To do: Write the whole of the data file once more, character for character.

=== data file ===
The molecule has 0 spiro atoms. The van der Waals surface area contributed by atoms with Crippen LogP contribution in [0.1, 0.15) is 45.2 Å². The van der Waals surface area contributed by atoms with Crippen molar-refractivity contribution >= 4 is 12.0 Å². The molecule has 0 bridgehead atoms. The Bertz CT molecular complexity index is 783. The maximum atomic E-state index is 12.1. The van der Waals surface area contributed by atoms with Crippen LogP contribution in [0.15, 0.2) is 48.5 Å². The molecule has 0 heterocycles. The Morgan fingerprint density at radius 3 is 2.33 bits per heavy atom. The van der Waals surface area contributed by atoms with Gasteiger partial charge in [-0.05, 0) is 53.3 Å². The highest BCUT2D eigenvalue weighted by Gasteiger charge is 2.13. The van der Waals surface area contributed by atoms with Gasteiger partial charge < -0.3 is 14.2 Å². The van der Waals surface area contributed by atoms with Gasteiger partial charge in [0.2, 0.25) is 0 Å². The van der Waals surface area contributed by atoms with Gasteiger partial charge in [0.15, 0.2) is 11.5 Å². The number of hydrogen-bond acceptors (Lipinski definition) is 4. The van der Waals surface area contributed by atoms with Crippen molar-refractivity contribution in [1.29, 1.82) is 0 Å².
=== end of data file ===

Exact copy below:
The molecule has 0 spiro atoms. The van der Waals surface area contributed by atoms with Crippen LogP contribution in [0.1, 0.15) is 45.2 Å². The van der Waals surface area contributed by atoms with Crippen molar-refractivity contribution >= 4 is 12.0 Å². The molecule has 0 bridgehead atoms. The Bertz CT molecular complexity index is 783. The maximum atomic E-state index is 12.1. The van der Waals surface area contributed by atoms with Crippen LogP contribution in [0.15, 0.2) is 48.5 Å². The molecule has 0 heterocycles. The Morgan fingerprint density at radius 3 is 2.33 bits per heavy atom. The van der Waals surface area contributed by atoms with Gasteiger partial charge in [-0.05, 0) is 53.3 Å². The highest BCUT2D eigenvalue weighted by Gasteiger charge is 2.13. The van der Waals surface area contributed by atoms with Gasteiger partial charge < -0.3 is 14.2 Å². The van der Waals surface area contributed by atoms with Gasteiger partial charge in [0.2, 0.25) is 0 Å². The van der Waals surface area contributed by atoms with Gasteiger partial charge in [0.15, 0.2) is 11.5 Å². The number of hydrogen-bond acceptors (Lipinski definition) is 4. The van der Waals surface area contributed by atoms with Crippen molar-refractivity contribution in [1.29, 1.82) is 0 Å².